For example, consider the following situation. Assume the piece on d1 is in some way connected to the top.

Red makes a switchback as follows:

Now the ladder continues from right to the left on the 4th row:

Note here how Red was able to connect back to the d1 piece. This is not always possible, but even if it isn't, the switchback can be used to create a long line connected to the edge and several rows back from it, a distinct advantage.

## A3 switchback

A single piece at a3 (or at the equivalent cell on the opposite site of the board) escapes 2nd row ladders. It can also be used as a 3rd-to-5th row switchback:

Note that at no point in the 3rd row ladder, Blue could have yielded, because Red's piece could have escaped the resulting 2nd row ladder outright.

For an example, see also A3 escape trick.

Additionally, even if some of the corner is occupied by the opponent, a single piece at a3 can still be used as a 2nd-to-4th row switchback (but it does not escape 2nd row ladders in this case, nor serve as a 3rd-to-5th row switchback):

## A4 switchback

We have already seen in the first example above that a single Red piece at a4 (or the equivalent cell on the opposite side of the board) can be used as a 2nd-to-4th row switchback. It also works as a 3rd-to-5th row switchback, as follows:

Red's piece 7 is connected to the bottom. Play continues:

Note that if Blue had instead decided to yield the ladder to the second row at any point, the outcome for Blue would have been worse: in that case, Red can perform a 2nd-to-4th row switchback which reconnects to Red's 3rd row ladder.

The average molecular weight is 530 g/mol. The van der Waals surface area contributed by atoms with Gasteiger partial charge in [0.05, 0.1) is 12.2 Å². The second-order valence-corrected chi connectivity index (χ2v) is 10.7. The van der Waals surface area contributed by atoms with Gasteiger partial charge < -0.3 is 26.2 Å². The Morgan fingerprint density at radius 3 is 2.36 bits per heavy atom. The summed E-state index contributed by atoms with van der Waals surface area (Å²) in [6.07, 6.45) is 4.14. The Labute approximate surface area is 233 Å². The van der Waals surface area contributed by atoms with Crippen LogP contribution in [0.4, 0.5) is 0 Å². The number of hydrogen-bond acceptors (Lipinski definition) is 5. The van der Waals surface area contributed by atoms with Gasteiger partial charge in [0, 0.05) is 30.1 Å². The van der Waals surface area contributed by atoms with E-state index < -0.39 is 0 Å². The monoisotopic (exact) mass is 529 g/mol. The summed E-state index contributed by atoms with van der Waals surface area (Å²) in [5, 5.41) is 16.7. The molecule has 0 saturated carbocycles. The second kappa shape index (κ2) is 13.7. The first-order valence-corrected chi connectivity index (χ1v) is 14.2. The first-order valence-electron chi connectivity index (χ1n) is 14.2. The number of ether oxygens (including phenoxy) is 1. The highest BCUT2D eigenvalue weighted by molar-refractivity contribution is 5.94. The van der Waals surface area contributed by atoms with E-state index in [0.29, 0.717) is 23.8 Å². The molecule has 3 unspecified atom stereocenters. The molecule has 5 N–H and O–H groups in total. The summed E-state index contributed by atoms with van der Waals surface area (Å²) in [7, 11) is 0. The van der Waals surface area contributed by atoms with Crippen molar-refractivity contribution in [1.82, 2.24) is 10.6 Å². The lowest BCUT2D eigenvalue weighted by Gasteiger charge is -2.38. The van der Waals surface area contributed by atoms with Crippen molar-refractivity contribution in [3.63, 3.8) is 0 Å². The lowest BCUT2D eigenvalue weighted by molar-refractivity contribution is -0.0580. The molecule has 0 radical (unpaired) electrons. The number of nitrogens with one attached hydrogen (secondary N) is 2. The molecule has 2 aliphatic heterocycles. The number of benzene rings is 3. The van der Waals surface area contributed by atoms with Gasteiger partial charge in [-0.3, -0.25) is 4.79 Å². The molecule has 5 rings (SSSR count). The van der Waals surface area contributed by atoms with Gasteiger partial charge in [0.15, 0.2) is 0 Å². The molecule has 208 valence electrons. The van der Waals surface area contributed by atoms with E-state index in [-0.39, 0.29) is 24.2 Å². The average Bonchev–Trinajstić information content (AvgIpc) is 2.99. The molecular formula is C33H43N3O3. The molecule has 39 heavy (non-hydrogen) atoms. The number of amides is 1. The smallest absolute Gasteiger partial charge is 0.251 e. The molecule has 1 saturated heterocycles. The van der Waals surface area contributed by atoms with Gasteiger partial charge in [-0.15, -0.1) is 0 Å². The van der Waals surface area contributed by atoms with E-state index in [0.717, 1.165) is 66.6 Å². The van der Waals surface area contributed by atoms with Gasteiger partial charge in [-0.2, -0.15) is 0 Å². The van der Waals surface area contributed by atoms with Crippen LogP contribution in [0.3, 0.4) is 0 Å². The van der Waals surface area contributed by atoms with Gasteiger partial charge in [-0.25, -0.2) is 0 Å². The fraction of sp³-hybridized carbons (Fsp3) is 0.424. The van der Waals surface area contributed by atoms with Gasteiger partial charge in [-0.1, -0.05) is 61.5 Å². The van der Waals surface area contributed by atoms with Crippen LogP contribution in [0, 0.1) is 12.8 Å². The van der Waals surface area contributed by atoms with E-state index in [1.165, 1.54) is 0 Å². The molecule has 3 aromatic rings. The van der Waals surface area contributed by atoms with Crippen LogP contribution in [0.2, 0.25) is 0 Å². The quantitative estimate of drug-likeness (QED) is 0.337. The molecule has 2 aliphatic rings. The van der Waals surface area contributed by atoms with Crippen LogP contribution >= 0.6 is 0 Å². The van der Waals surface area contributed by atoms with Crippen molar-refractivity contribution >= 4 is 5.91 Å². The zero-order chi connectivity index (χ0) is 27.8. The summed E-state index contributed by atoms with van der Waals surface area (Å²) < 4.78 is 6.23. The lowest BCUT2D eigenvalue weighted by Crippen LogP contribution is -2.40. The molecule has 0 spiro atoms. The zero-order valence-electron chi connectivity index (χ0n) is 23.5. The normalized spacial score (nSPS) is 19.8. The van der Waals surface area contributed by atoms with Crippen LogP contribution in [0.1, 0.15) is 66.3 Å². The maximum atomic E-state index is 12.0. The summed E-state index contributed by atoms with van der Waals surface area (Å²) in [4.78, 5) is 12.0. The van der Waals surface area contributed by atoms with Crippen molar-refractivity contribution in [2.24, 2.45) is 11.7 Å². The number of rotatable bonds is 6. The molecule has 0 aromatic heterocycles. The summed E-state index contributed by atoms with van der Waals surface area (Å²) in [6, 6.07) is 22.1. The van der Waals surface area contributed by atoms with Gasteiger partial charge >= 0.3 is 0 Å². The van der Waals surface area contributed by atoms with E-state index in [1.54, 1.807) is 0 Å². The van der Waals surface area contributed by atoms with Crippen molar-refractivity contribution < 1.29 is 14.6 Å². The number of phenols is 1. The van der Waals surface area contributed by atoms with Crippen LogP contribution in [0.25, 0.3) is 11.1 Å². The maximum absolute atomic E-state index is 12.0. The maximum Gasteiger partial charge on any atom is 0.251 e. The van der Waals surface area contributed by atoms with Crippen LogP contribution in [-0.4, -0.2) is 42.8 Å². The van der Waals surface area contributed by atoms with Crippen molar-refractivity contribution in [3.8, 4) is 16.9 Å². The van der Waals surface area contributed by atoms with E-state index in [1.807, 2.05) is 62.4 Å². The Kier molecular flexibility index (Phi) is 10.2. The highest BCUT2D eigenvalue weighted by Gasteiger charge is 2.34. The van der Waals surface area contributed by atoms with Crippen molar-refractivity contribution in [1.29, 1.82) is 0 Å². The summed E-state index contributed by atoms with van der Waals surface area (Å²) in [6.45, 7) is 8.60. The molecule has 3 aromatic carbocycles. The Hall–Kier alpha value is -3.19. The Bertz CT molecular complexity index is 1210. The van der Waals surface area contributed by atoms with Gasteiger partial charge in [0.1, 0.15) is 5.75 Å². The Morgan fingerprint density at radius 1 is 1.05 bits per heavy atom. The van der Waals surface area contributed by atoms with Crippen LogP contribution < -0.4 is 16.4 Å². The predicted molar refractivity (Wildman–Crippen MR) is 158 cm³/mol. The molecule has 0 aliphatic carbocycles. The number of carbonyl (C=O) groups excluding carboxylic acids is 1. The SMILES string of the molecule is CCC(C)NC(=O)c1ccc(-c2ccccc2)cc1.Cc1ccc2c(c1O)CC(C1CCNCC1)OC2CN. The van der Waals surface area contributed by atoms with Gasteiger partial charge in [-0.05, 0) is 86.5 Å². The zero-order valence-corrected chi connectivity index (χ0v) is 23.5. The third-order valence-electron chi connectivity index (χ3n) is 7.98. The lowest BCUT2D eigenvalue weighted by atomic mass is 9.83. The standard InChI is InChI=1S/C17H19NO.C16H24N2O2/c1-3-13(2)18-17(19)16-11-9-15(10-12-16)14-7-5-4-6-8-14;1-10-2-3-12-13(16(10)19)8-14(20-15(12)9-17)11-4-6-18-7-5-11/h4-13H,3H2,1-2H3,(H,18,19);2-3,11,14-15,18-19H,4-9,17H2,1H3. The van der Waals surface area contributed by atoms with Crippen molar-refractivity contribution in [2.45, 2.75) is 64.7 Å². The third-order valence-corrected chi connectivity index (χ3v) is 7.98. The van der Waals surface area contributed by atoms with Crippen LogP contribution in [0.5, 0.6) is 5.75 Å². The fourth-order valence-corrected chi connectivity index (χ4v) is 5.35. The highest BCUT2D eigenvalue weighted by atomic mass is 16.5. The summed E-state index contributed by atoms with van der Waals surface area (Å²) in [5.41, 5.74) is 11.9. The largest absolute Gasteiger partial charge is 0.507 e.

## A5 switchback

A single Red piece at a5 (or the equivalent cell on the opposite side of the board can be used as a 2nd-to-4th row switchback and as a 3rd-to-5th row switchback. The 2nd-to-4th row switchback works as follows:

Note that Red's piece 9 is connected to the bottom edge by double threat at the two cells marked "*". Play then continues leftward along the 4th row.

The 3rd-to-5th row switchback works as follows:

Once again, yielding would not have helped Blue.

## 2nd-to-6th row switchback

Perhaps surprisingly, giving enough space, it is possible for the attacker in a 2nd row ladder to force a switchback to a cascading ladder on the 4th and 6th rows, *without the help of any additional pieces*. Red can initiate this maneuver by playing the piece marked 5 in the following diagram. The cells marked "*" are not required for this trick (i.e., they may be occupied by Blue).

This position is complicated to analyze, with many possible lines of play, but it can be shown that the following sequence is optimal for both Red and Blue. In other words, Blue cannot prevent Red from getting the switchback, and Red cannot do better (within the amount of space shown here) than getting a cascading ladder on the 4th and 6th row.

Also note that, while the resulting right-to-left cascading ladder is on the 4th and 6th rows, it is effectively a 2nd-and-4th row cascading ladder since Red already has a solid edge of pieces on the 2nd row.